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Way of seduction: Power & control, imaginative, intense, impulsive Date Idea: Go to a concert together
Over the past three years, NASA’s Curiosity Mars rover has been investigating the Martian surface in unprecedented detail. It has provided an abundance of information on the Red Planet, including insights into its geological make-up, the discovery of an ancient streambed which once contained water, as well as measurements of organic chemicals in the planet’s atmosphere. Continuing its reign of success, Curiosity has recently discovered strange silica-rich bedrock near Marias Pass, in an area downhill from a geological contact zone on Mount Sharp.
Using the Chemistry & Camera (ChemCam) and Dynamic Albedo of Neutrons (DAN) instruments, Curiosity detected unexpectedly high levels of silica and hydrogen in this bedrock. ChemCam works by shooting a laser at targeted rocks and soil, vaporising materials from regions as small as 1 millimetre. The resulting plasma allows scientists to examine the composition of these materials, providing exceptional detail via an on-board spectrograph. This enabled Curiosity to record a spectral reading of the unusual bedrock, which the Curiosity team named “Elk”. DAN, on the other hand, is used to detect hydrogen by focusing a beam of neutrons onto the surface of the planet. If liquid or ice is present, then the neutrons are absorbed by the hydrogen atoms, and those that escape move perceptibly slower. DAN detected raised levels of Hydrogen in the region near Marias Pass, and after careful examination of the data provided by these two instruments, the Curiosity team decided to send the rover back to inspect the silica-rich area.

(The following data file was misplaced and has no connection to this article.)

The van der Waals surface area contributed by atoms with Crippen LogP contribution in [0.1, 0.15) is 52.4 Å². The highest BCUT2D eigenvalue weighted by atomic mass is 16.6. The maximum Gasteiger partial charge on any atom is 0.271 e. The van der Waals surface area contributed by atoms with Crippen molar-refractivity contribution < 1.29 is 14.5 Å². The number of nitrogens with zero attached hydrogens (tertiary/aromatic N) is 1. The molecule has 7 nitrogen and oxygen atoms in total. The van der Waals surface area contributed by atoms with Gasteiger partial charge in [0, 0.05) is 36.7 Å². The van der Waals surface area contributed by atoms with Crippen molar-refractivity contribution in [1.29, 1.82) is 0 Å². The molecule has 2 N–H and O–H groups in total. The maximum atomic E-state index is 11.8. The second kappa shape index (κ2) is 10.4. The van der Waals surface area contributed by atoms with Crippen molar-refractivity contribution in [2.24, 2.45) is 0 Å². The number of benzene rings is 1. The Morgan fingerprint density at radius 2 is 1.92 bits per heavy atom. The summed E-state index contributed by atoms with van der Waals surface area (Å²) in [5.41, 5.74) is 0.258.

Silica is a chemical compound composed of silicon and oxygen, and is the main constituent of sand. On Earth it is typically found in the form of quartz, as well as other types of minerals, including flint, opal and jasper. Concentrated levels of silica in bedrock may point towards favourable conditions for preserving ancient organic molecules. As the rover made its return for further study, it also came across a similar rocky structure dubbed “Lamoose”. Both “Elk” and “Lamoose” present intriguing opportunities for the Curiosity team to investigate and gain further insight into these unusual samples of Martian rock.
IMAGE CREDIT: NASA/JPL-Caltech/MSSS (High Silica rock dubbed “Lamoose”, photographed by the Mars Hand Lens Imager)